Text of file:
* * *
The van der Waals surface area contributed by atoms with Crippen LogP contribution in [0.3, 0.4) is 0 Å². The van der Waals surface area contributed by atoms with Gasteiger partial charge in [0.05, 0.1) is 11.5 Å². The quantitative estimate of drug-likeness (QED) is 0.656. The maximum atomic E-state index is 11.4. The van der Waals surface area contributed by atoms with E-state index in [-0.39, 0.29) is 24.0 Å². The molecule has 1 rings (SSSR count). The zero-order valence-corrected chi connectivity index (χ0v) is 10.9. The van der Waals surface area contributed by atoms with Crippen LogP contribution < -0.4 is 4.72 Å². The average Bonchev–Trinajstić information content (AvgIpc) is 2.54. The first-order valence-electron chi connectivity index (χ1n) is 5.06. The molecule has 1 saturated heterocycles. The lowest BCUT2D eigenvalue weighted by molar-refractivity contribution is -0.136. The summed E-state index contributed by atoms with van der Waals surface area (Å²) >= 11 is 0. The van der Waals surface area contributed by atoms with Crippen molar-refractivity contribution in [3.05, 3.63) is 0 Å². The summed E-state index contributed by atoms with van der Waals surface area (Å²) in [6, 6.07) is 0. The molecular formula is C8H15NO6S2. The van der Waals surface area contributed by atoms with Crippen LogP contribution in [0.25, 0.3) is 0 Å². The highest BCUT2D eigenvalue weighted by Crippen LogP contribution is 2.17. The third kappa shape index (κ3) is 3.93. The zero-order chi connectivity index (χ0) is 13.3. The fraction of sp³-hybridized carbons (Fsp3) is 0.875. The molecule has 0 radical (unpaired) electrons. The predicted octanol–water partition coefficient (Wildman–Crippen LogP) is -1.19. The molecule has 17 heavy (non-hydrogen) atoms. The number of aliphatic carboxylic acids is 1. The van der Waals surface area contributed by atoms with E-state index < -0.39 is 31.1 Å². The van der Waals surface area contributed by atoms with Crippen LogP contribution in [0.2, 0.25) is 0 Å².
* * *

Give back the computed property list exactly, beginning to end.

The van der Waals surface area contributed by atoms with Crippen LogP contribution in [0.3, 0.4) is 0 Å². The van der Waals surface area contributed by atoms with Gasteiger partial charge in [0.05, 0.1) is 11.5 Å². The quantitative estimate of drug-likeness (QED) is 0.656. The maximum atomic E-state index is 11.4. The van der Waals surface area contributed by atoms with E-state index in [-0.39, 0.29) is 24.0 Å². The molecule has 1 rings (SSSR count). The zero-order valence-corrected chi connectivity index (χ0v) is 10.9. The van der Waals surface area contributed by atoms with Crippen LogP contribution < -0.4 is 4.72 Å². The average Bonchev–Trinajstić information content (AvgIpc) is 2.54. The first-order valence-electron chi connectivity index (χ1n) is 5.06. The molecule has 1 saturated heterocycles. The lowest BCUT2D eigenvalue weighted by molar-refractivity contribution is -0.136. The summed E-state index contributed by atoms with van der Waals surface area (Å²) >= 11 is 0. The van der Waals surface area contributed by atoms with Crippen molar-refractivity contribution in [3.05, 3.63) is 0 Å². The summed E-state index contributed by atoms with van der Waals surface area (Å²) in [6, 6.07) is 0. The molecular formula is C8H15NO6S2. The van der Waals surface area contributed by atoms with Crippen LogP contribution in [0.25, 0.3) is 0 Å². The highest BCUT2D eigenvalue weighted by Crippen LogP contribution is 2.17. The third kappa shape index (κ3) is 3.93. The zero-order chi connectivity index (χ0) is 13.3. The fraction of sp³-hybridized carbons (Fsp3) is 0.875. The molecule has 0 radical (unpaired) electrons. The predicted octanol–water partition coefficient (Wildman–Crippen LogP) is -1.19. The molecule has 17 heavy (non-hydrogen) atoms. The number of aliphatic carboxylic acids is 1. The van der Waals surface area contributed by atoms with E-state index < -0.39 is 31.1 Å². The van der Waals surface area contributed by atoms with Crippen LogP contribution in [0.2, 0.25) is 0 Å².